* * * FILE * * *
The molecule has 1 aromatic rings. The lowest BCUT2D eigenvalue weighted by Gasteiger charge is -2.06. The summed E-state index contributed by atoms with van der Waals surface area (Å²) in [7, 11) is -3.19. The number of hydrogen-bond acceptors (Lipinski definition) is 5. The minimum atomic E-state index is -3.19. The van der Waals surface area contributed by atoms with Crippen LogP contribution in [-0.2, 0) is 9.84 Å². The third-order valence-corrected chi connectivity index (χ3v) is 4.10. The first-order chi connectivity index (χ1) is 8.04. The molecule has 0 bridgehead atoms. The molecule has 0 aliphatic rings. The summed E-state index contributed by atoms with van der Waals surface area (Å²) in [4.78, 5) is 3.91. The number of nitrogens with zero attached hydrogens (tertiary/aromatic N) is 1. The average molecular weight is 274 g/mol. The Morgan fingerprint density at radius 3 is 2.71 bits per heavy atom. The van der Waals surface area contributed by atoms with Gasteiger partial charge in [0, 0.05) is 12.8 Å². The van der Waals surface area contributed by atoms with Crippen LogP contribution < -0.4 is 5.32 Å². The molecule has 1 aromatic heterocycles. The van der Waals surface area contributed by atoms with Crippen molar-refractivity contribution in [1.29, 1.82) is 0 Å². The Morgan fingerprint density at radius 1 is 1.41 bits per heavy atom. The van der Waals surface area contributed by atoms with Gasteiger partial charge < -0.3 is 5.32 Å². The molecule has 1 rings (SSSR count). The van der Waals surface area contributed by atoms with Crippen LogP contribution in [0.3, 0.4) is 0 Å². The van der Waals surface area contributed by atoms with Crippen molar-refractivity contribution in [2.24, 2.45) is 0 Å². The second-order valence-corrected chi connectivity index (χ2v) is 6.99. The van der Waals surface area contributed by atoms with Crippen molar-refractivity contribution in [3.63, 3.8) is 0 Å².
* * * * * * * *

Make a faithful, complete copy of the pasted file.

The molecule has 1 aromatic rings. The lowest BCUT2D eigenvalue weighted by Gasteiger charge is -2.06. The summed E-state index contributed by atoms with van der Waals surface area (Å²) in [7, 11) is -3.19. The number of hydrogen-bond acceptors (Lipinski definition) is 5. The minimum atomic E-state index is -3.19. The van der Waals surface area contributed by atoms with Crippen LogP contribution in [-0.2, 0) is 9.84 Å². The third-order valence-corrected chi connectivity index (χ3v) is 4.10. The first-order chi connectivity index (χ1) is 8.04. The molecule has 0 bridgehead atoms. The molecule has 0 aliphatic rings. The summed E-state index contributed by atoms with van der Waals surface area (Å²) in [4.78, 5) is 3.91. The number of nitrogens with zero attached hydrogens (tertiary/aromatic N) is 1. The average molecular weight is 274 g/mol. The Morgan fingerprint density at radius 3 is 2.71 bits per heavy atom. The van der Waals surface area contributed by atoms with Gasteiger partial charge in [0, 0.05) is 12.8 Å². The van der Waals surface area contributed by atoms with Crippen LogP contribution < -0.4 is 5.32 Å². The molecule has 1 aromatic heterocycles. The van der Waals surface area contributed by atoms with Crippen molar-refractivity contribution in [1.29, 1.82) is 0 Å². The Morgan fingerprint density at radius 1 is 1.41 bits per heavy atom. The van der Waals surface area contributed by atoms with Gasteiger partial charge < -0.3 is 5.32 Å². The molecule has 1 rings (SSSR count). The van der Waals surface area contributed by atoms with Crippen LogP contribution in [0.3, 0.4) is 0 Å². The van der Waals surface area contributed by atoms with Crippen molar-refractivity contribution in [2.24, 2.45) is 0 Å². The second-order valence-corrected chi connectivity index (χ2v) is 6.99. The van der Waals surface area contributed by atoms with Crippen molar-refractivity contribution in [3.63, 3.8) is 0 Å².